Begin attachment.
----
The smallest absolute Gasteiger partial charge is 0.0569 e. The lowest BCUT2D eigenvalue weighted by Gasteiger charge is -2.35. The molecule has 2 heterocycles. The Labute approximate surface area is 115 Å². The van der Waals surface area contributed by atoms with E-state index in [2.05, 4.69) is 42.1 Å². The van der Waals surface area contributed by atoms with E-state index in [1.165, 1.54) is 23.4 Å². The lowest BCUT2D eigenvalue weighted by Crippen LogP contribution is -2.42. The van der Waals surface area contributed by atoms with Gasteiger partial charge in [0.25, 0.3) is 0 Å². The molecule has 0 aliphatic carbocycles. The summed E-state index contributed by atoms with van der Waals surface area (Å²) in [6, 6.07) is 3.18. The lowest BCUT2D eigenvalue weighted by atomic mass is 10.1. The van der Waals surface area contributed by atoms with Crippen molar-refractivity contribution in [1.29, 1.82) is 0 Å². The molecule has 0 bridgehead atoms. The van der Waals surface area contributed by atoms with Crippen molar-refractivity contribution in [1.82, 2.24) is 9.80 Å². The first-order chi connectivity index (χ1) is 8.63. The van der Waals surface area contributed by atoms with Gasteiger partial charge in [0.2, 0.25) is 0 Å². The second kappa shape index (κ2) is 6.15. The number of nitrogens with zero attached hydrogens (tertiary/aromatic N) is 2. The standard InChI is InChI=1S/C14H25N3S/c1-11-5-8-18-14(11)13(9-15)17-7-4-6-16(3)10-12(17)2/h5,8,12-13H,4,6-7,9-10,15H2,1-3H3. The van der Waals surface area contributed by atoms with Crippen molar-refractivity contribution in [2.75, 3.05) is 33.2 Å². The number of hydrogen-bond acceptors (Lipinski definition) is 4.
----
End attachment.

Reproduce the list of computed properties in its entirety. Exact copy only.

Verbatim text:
The smallest absolute Gasteiger partial charge is 0.0569 e. The lowest BCUT2D eigenvalue weighted by Gasteiger charge is -2.35. The molecule has 2 heterocycles. The Labute approximate surface area is 115 Å². The van der Waals surface area contributed by atoms with E-state index in [2.05, 4.69) is 42.1 Å². The van der Waals surface area contributed by atoms with E-state index in [1.165, 1.54) is 23.4 Å². The lowest BCUT2D eigenvalue weighted by Crippen LogP contribution is -2.42. The van der Waals surface area contributed by atoms with Gasteiger partial charge in [0.25, 0.3) is 0 Å². The molecule has 0 aliphatic carbocycles. The summed E-state index contributed by atoms with van der Waals surface area (Å²) in [6, 6.07) is 3.18. The lowest BCUT2D eigenvalue weighted by atomic mass is 10.1. The van der Waals surface area contributed by atoms with Crippen molar-refractivity contribution in [1.29, 1.82) is 0 Å². The molecule has 0 bridgehead atoms. The van der Waals surface area contributed by atoms with Crippen molar-refractivity contribution in [1.82, 2.24) is 9.80 Å². The first-order chi connectivity index (χ1) is 8.63. The van der Waals surface area contributed by atoms with Gasteiger partial charge in [0.2, 0.25) is 0 Å². The second kappa shape index (κ2) is 6.15. The number of nitrogens with zero attached hydrogens (tertiary/aromatic N) is 2. The standard InChI is InChI=1S/C14H25N3S/c1-11-5-8-18-14(11)13(9-15)17-7-4-6-16(3)10-12(17)2/h5,8,12-13H,4,6-7,9-10,15H2,1-3H3. The van der Waals surface area contributed by atoms with Crippen molar-refractivity contribution in [2.75, 3.05) is 33.2 Å². The number of hydrogen-bond acceptors (Lipinski definition) is 4.